The experiences in Nigeria, Tanzania and Malawi suggest that the president has virtually unlimited power to select, hire and fire the head of the country’s anti-corruption agency. This lends support to the perception that despite their independence, these agencies are highly susceptible to political pressures and that their role is inherently political.

Jaws dropped across Nigeria in July when President Muhammadu Buhari abruptly suspended Ibrahim Magu, his take-no-prisoners anti-corruption chief, and twelve other top officials at the Economic and Financial Crimes Commission (EFCC). A victory for Attorney General Abubakar Malami — a Buhari loyalist who faces corruption allegations himself — Magu’s removal ended a long-running power struggle between the two men. It also set off alarm bells in the media and among civil society advocates, many of whom have grown skeptical of Buhari’s anti-corruption bona fides. This widespread concern suggests that short-term power struggles inflict lasting damage on anti-corruption law enforcement efforts in developing countries.

The suspension or even dismissal of top anti-corruption officials by the president has been routine in Nigeria, Tanzania and Malawi where the research project ‘Fighting high-level corruption in Africa’, led by Dr Gerhard Anders (University of Edinburgh), examines law enforcement’s efforts to tackle high-level corruption. In all three countries, it is the president who appoints the head of the respective anti-corruption agency. In Nigeria and Malawi, the appointment requires legislative approval, whereas in Tanzania it is the president’s prerogative. In addition, the president also has the authority to suspend or dismiss the head of the anti-corruption agency. In Nigeria, the president can do so at will, unhindered by legislative oversight. In Malawi, the removal of the director of the Anti-Corruption Bureau (ACB) requires the confirmation of the parliamentary public appointments committee. In Tanzania, the president has the exclusive authority to discipline, suspend and dismiss the head of the Prevention and Combating of Corruption Bureau (PCCB).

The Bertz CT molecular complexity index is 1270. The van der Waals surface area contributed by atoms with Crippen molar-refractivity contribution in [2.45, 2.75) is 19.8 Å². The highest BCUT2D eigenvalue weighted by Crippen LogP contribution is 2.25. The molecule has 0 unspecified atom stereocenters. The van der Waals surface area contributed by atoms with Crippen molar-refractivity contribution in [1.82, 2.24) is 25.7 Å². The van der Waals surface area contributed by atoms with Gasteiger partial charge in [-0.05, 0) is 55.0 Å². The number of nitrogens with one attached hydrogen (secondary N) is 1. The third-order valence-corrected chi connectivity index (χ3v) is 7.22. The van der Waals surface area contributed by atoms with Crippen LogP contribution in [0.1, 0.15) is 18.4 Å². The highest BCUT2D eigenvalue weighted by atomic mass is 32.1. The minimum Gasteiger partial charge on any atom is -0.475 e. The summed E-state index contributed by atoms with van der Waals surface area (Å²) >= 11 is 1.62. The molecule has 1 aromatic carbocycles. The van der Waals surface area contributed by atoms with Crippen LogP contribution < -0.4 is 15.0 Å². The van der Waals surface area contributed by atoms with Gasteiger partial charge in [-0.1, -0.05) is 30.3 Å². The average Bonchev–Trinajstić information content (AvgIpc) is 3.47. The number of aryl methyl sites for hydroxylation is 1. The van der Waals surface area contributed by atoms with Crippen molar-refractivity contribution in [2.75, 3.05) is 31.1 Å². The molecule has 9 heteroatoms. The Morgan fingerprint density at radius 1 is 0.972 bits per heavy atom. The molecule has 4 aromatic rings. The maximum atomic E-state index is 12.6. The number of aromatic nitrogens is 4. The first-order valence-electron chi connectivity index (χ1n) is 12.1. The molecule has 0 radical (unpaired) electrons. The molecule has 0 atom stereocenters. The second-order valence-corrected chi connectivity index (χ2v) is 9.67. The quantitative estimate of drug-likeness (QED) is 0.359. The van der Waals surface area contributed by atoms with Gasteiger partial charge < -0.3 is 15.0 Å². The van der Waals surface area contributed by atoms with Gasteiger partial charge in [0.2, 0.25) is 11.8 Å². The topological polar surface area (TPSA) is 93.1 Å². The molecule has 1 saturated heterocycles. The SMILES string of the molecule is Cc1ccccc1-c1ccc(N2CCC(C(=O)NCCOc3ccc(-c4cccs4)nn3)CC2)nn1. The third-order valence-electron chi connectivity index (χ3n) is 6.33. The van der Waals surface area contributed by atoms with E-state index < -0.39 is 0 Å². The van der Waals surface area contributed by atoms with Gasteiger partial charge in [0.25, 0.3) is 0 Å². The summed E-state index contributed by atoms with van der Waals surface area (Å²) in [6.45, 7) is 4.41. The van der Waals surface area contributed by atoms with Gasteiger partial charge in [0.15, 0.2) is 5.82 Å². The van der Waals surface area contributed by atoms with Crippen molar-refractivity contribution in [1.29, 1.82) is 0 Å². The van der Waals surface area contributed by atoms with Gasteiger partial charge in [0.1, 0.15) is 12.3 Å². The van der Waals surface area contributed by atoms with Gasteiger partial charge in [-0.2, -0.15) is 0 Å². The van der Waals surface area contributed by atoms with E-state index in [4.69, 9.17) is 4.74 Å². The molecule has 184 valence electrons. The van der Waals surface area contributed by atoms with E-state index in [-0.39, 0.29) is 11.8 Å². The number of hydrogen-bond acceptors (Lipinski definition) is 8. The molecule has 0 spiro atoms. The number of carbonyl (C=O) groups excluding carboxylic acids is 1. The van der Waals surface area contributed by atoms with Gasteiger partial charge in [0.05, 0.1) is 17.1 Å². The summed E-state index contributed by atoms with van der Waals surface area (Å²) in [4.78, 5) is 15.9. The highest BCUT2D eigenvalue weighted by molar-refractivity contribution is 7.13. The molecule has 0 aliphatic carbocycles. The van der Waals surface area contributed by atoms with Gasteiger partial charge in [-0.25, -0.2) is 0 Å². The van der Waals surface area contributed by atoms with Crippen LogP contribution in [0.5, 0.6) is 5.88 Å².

Many African multi-party party democracies are characterised by strong, sometimes overbearing presidents, who see it as their personal prerogative to hire and fire officials at will, with or without cause. This is due to the presidential systems where the executive enjoys far-reaching legal powers and the deeply entrenched culture of personal rule established during the aftermath of independence.

In Nigeria, presidents typically do not wait long before sacking their predecessors’ anti-corruption chiefs. President Yar’Adua, for example, removed Nuhu Ribadu — President Obasanjo’s EFCC chief — in 2007; President Jonathan likewise removed Yar’Adua’s appointee not long after his 2011 inauguration.

Presidents in the three countries have not been shy to use these extensive powers to discipline and replace the heads of the respective anti-corruption agencies. In Nigeria, presidents typically do not wait long before sacking their predecessors’ anti-corruption chiefs. President Yar’Adua, for example, removed Nuhu Ribadu — President Obasanjo’s EFCC chief — in 2007; President Jonathan likewise removed Yar’Adua’s appointee not long after his 2011 inauguration.